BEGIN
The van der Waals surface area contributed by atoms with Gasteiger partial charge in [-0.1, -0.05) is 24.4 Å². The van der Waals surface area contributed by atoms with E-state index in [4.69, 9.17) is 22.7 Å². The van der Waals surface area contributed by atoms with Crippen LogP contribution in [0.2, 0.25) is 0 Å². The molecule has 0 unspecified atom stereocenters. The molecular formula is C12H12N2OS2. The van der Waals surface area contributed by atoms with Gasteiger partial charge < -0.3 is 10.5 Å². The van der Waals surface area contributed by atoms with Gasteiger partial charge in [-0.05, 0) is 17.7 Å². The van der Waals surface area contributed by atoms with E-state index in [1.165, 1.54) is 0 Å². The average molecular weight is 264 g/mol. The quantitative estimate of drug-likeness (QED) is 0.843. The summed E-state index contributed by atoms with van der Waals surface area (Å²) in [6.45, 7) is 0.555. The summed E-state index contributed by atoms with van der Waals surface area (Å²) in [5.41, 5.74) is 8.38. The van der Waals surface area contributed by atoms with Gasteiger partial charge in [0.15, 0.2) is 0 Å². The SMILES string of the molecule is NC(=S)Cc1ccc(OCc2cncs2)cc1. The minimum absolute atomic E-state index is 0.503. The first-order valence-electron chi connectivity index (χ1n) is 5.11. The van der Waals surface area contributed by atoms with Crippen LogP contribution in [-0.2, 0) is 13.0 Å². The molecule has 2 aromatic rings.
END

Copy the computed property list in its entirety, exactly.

The van der Waals surface area contributed by atoms with Gasteiger partial charge in [-0.1, -0.05) is 24.4 Å². The van der Waals surface area contributed by atoms with E-state index in [4.69, 9.17) is 22.7 Å². The van der Waals surface area contributed by atoms with Crippen LogP contribution in [0.2, 0.25) is 0 Å². The molecule has 0 unspecified atom stereocenters. The molecular formula is C12H12N2OS2. The van der Waals surface area contributed by atoms with Gasteiger partial charge < -0.3 is 10.5 Å². The van der Waals surface area contributed by atoms with Gasteiger partial charge in [-0.05, 0) is 17.7 Å². The van der Waals surface area contributed by atoms with E-state index in [1.165, 1.54) is 0 Å². The average molecular weight is 264 g/mol. The quantitative estimate of drug-likeness (QED) is 0.843. The summed E-state index contributed by atoms with van der Waals surface area (Å²) in [6.45, 7) is 0.555. The summed E-state index contributed by atoms with van der Waals surface area (Å²) in [5.41, 5.74) is 8.38. The van der Waals surface area contributed by atoms with Gasteiger partial charge in [0.15, 0.2) is 0 Å². The SMILES string of the molecule is NC(=S)Cc1ccc(OCc2cncs2)cc1. The minimum absolute atomic E-state index is 0.503. The first-order valence-electron chi connectivity index (χ1n) is 5.11. The van der Waals surface area contributed by atoms with Crippen LogP contribution in [-0.2, 0) is 13.0 Å². The molecule has 2 aromatic rings.